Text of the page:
I don't minimize the issues with the VA; and no matter how underfunded and understaffed they might or might not be, there's no excuse for trying to hide and falsify records. Rs have been after General Shinseki's head ever since he called the powers that were on their claims it'd take only a handful of troops to stabilize Iraq; and whereas I think he's a straight-up guy who managed to fix some things, but not enough, it seemed inevitable that he'd lose his job over it. Because that's how it works when Congress is worried someone might blame them for the effects of their own penuriousness. I've said a million times, and written it in this very paper, that it's appalling how we like to give tearful lip-service to our troops, salute our flag and slap stickers on our bumpers, while refusing to support them in the way they most urgently need: with funds and services.
Meanwhile, if there's been hypocrisy involved in that scandal, Republican reaction to the release of prisoner Bergdahl has been transcendent, reaching levels of unctuousness that's almost admirable in its brazenness. Switching directions like a Seahawks running back, they've scrubbed their websites and social media accounts of all mention of the times they demanded the White House use “all means possible” to get him back, of their singsonging that we don't leave troops on the battlefield; and of their initial expressions of support on his release. Why, even as they fawned over that Duck Dynasty guy, putting on false beards when interviewing him, Fox “news” has suddenly decided Bergdahl's dad looks like a Taliban. Maybe there are subtleties of beardedness with which I'm not familiar, having produced something pretty pathetic myself when I tried to grow one. But on Fox, it would appear, whiskers have political implications undecipherable to the rest of us, the distinctions between which are as yet unexplained.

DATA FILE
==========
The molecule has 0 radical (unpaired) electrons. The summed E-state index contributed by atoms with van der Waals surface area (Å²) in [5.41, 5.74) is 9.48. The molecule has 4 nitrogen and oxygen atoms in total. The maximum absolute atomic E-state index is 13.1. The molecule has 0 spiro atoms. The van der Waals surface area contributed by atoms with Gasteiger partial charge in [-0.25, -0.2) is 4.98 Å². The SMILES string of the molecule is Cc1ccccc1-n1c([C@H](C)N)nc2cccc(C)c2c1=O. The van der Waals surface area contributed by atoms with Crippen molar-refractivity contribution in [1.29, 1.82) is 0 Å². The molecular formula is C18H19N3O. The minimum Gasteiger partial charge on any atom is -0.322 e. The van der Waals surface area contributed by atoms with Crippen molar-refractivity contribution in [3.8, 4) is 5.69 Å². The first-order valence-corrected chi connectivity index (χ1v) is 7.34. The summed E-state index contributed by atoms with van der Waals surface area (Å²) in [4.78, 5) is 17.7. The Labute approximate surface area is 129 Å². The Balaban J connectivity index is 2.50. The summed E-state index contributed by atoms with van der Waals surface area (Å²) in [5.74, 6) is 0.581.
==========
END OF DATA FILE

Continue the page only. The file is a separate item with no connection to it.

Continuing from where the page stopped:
Now, I acknowledge that although all the information isn't in, and it's changed a few times already, the man might not be the poster child for prisoner exchange. And people who think the deal was a bad one have a point. (Remember when the Israelis traded a thousand prisoners for one of their soldiers, though?) On the other hand, those Taliban people were at Gitmo for twelve years. We know the government puts transmitters in our fillings, right? So maybe those guys are bugged. Maybe they're programmed to work for us. In any case, would you trust someone who'd been in custody of the enemy for that long? John McCain was in Hanoi for a lot less time, and look what he tried to do to us. (Two words. The first one is Sarah.) Whatever the men might have been before they were imprisoned, it's hard to see them being sent back to the front lines anytime soon. And how about Oliver North, suggesting we might have negotiated with terrorists. Four words, Ollie: Iran. Contra. Missiles. You. But let's be real: we negotiate with enemies of all sorts, all the time. It's how wars end, isn't it?
Surely the questions surrounding Bergdahl's disappearance and capture were known to the president, and to those Republican representatives demanding his release before it happened. So maybe there are workings behind the scenes that we're yet to find out. Maybe the president thought that, as when he used a conservative model for health care reform, he'd get praise for doing what they wanted. Fat chance. Meanwhile, I don't know which bothers me more: the troubling questions about the situation, or the speed with which everyone on the right changed their tune when they decided they might get more mileage out of screamery. After all, they've done their fifty votes to repeal the Affordable Care Act, and they're approaching double digits in hearings on Benghazi and on the millions of dollars spent in those empty exercises, and they're still in the dumpster, public-opinion-wise. The old dogs need a new trick.
Sid Schwab is a surgeon and former Herald columnist
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